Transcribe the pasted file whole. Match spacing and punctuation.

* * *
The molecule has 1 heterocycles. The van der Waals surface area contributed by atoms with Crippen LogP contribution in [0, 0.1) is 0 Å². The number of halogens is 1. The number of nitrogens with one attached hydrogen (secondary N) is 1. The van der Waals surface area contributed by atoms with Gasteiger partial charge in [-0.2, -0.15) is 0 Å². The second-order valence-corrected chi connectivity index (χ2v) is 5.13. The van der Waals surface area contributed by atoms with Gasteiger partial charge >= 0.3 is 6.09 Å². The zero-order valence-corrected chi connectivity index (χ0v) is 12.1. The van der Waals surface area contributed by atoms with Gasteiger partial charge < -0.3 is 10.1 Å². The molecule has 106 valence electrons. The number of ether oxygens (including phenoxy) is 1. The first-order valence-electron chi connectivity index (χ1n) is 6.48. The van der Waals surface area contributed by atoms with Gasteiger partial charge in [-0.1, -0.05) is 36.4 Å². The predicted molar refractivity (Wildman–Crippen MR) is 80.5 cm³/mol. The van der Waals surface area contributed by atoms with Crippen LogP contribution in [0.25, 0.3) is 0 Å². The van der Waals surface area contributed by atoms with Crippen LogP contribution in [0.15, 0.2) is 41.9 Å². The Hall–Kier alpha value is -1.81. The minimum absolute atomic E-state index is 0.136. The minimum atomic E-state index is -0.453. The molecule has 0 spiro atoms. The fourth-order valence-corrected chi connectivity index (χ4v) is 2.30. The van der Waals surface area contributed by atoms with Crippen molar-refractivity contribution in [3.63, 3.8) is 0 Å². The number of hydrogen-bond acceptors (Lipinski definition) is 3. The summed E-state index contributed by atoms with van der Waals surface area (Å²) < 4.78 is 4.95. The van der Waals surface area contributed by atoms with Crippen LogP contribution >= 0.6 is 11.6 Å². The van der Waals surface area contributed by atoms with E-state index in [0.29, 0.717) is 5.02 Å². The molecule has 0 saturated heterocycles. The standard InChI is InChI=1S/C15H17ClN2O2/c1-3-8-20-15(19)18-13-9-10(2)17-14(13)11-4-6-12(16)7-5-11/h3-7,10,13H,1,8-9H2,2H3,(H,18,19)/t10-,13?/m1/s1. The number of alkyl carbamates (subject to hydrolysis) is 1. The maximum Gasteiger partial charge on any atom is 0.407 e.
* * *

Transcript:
The molecule has 1 heterocycles. The van der Waals surface area contributed by atoms with Crippen LogP contribution in [0, 0.1) is 0 Å². The number of halogens is 1. The number of nitrogens with one attached hydrogen (secondary N) is 1. The van der Waals surface area contributed by atoms with Gasteiger partial charge in [-0.2, -0.15) is 0 Å². The second-order valence-corrected chi connectivity index (χ2v) is 5.13. The van der Waals surface area contributed by atoms with Gasteiger partial charge >= 0.3 is 6.09 Å². The zero-order valence-corrected chi connectivity index (χ0v) is 12.1. The van der Waals surface area contributed by atoms with Gasteiger partial charge < -0.3 is 10.1 Å². The molecule has 106 valence electrons. The number of ether oxygens (including phenoxy) is 1. The first-order valence-electron chi connectivity index (χ1n) is 6.48. The van der Waals surface area contributed by atoms with Gasteiger partial charge in [-0.1, -0.05) is 36.4 Å². The predicted molar refractivity (Wildman–Crippen MR) is 80.5 cm³/mol. The van der Waals surface area contributed by atoms with Crippen LogP contribution in [0.25, 0.3) is 0 Å². The van der Waals surface area contributed by atoms with Crippen LogP contribution in [0.15, 0.2) is 41.9 Å². The Hall–Kier alpha value is -1.81. The minimum absolute atomic E-state index is 0.136. The minimum atomic E-state index is -0.453. The molecule has 0 spiro atoms. The fourth-order valence-corrected chi connectivity index (χ4v) is 2.30. The van der Waals surface area contributed by atoms with Crippen molar-refractivity contribution in [3.63, 3.8) is 0 Å². The number of hydrogen-bond acceptors (Lipinski definition) is 3. The summed E-state index contributed by atoms with van der Waals surface area (Å²) < 4.78 is 4.95. The van der Waals surface area contributed by atoms with Crippen LogP contribution >= 0.6 is 11.6 Å². The van der Waals surface area contributed by atoms with E-state index in [0.29, 0.717) is 5.02 Å². The molecule has 0 saturated heterocycles. The standard InChI is InChI=1S/C15H17ClN2O2/c1-3-8-20-15(19)18-13-9-10(2)17-14(13)11-4-6-12(16)7-5-11/h3-7,10,13H,1,8-9H2,2H3,(H,18,19)/t10-,13?/m1/s1. The number of alkyl carbamates (subject to hydrolysis) is 1. The maximum Gasteiger partial charge on any atom is 0.407 e.